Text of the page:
• After degradation of the oligonucleotides as described in Examples 13-22, the resulting oligonucleotide was analyzed, using the single deoxycytidine monophosphate (dCMP) as an internal standard. The identity of the cleavage products was established by coinjection of standards of the cleavage products. The standards used were araCMP (cytarabine monophosphate obtained from Sigma), CMP (cytidine monophosphate obtained from Sigma) and dCMP(deoxycytidine monophosphate, obtained from Reliable Biopharmaceutical). The electropherograms showed increased absorbances of the peaks corresponding to the standards relative to the cleavage reaction mixture. [0165]
  • The degradation or cleavage study results are described below. [0166]
  • Oligo 7, polycytidilic acid (polymeric ribocytidine with phosphodiester linkages) was treated with the enzyme solution and complete degradation of the oligonucleotide to the monomers was observed in approximately 10 minutes. [0167]
  • Further, when [dC-pO][0168] 14-dC-OH, (Oligo 6, a 15-mer deoxycytidine with phosphodiester linkages) was treated with the enzyme solution, complete degradation of the oligonucleotide to the monomers was observed in less than 2 hours.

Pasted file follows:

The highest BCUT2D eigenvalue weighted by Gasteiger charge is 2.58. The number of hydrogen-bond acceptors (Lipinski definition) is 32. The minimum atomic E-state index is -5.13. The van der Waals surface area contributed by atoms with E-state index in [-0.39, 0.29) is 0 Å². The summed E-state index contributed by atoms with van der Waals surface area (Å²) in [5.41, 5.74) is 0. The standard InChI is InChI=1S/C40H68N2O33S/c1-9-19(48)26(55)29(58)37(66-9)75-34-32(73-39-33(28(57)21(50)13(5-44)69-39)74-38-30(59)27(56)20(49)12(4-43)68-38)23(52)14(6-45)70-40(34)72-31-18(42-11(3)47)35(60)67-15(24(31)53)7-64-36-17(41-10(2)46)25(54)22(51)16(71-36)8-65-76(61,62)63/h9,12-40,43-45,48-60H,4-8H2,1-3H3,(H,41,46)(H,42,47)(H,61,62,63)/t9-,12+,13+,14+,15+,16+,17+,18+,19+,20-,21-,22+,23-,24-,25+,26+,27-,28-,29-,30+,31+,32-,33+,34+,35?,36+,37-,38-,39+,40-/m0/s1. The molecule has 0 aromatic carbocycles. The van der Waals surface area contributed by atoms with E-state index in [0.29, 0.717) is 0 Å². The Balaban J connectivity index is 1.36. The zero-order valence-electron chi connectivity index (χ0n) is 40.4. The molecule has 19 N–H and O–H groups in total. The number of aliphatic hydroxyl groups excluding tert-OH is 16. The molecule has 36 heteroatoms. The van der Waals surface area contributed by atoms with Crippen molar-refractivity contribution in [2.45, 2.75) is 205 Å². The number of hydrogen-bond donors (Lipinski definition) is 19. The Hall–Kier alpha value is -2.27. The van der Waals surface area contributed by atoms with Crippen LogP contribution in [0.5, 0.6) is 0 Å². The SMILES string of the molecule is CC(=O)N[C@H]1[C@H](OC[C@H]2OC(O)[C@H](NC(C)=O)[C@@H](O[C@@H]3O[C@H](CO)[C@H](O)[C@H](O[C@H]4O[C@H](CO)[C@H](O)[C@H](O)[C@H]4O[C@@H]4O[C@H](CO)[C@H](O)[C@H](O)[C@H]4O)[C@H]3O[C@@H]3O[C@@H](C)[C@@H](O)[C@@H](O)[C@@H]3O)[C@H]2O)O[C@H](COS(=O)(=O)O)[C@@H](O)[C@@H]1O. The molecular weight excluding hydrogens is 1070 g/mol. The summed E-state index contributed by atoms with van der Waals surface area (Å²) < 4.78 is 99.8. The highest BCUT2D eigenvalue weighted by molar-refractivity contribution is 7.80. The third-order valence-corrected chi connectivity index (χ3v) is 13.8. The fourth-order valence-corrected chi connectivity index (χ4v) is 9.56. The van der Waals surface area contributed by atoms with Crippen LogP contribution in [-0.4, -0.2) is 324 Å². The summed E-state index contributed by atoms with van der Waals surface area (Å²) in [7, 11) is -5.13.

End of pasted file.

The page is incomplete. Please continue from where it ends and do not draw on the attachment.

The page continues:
• Under similar conditions the (cytarabine-pO)[0169] 15-dC , Oligo 1, showed minor cleavage after 1 hr, suggesting that the cleavage was slower than Oligos 7 and 6. After 2 h the oligonucleotide was degraded to monomers (˜20%) and oligomers of smaller lengths (˜50%). . It was estimated that greater than 50% of the full length oligo was cleaved after 4 hours. The extent of degradation was also determined by the relative ratios of the two degradation products, dCMP and araCMP. As the cleavage of the oligonucleotide progressed the ratio of araCMP to dCMP increased from 3 to 13, which is close to the theoretical maximum of 15. These experiments established that oligonucleotide prodrugs of the prior art are cleaved rapidly in the presence of nucleases.